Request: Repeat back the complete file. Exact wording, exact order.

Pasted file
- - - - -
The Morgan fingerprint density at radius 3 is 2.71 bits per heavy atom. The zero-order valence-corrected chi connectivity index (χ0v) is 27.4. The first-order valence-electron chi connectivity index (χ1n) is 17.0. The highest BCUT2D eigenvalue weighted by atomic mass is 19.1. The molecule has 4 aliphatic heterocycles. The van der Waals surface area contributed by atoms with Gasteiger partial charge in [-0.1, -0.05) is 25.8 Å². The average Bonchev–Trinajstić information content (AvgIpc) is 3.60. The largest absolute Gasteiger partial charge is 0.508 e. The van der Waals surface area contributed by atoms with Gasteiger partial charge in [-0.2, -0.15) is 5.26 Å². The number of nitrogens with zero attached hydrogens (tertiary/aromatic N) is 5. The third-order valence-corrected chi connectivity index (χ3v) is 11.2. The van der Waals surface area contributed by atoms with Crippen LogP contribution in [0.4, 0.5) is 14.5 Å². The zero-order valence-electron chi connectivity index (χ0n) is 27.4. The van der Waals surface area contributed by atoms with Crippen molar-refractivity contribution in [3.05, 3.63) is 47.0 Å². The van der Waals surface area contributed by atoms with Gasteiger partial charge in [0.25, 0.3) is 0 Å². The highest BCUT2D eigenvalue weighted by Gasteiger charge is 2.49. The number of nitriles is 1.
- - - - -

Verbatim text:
The Morgan fingerprint density at radius 3 is 2.71 bits per heavy atom. The zero-order valence-corrected chi connectivity index (χ0v) is 27.4. The first-order valence-electron chi connectivity index (χ1n) is 17.0. The highest BCUT2D eigenvalue weighted by atomic mass is 19.1. The molecule has 4 aliphatic heterocycles. The van der Waals surface area contributed by atoms with Gasteiger partial charge in [-0.1, -0.05) is 25.8 Å². The average Bonchev–Trinajstić information content (AvgIpc) is 3.60. The largest absolute Gasteiger partial charge is 0.508 e. The van der Waals surface area contributed by atoms with Gasteiger partial charge in [-0.2, -0.15) is 5.26 Å². The number of nitrogens with zero attached hydrogens (tertiary/aromatic N) is 5. The third-order valence-corrected chi connectivity index (χ3v) is 11.2. The van der Waals surface area contributed by atoms with Crippen LogP contribution in [0.4, 0.5) is 14.5 Å². The zero-order valence-electron chi connectivity index (χ0n) is 27.4. The van der Waals surface area contributed by atoms with Crippen molar-refractivity contribution in [3.05, 3.63) is 47.0 Å². The van der Waals surface area contributed by atoms with Gasteiger partial charge in [0.25, 0.3) is 0 Å². The highest BCUT2D eigenvalue weighted by Gasteiger charge is 2.49. The number of nitriles is 1.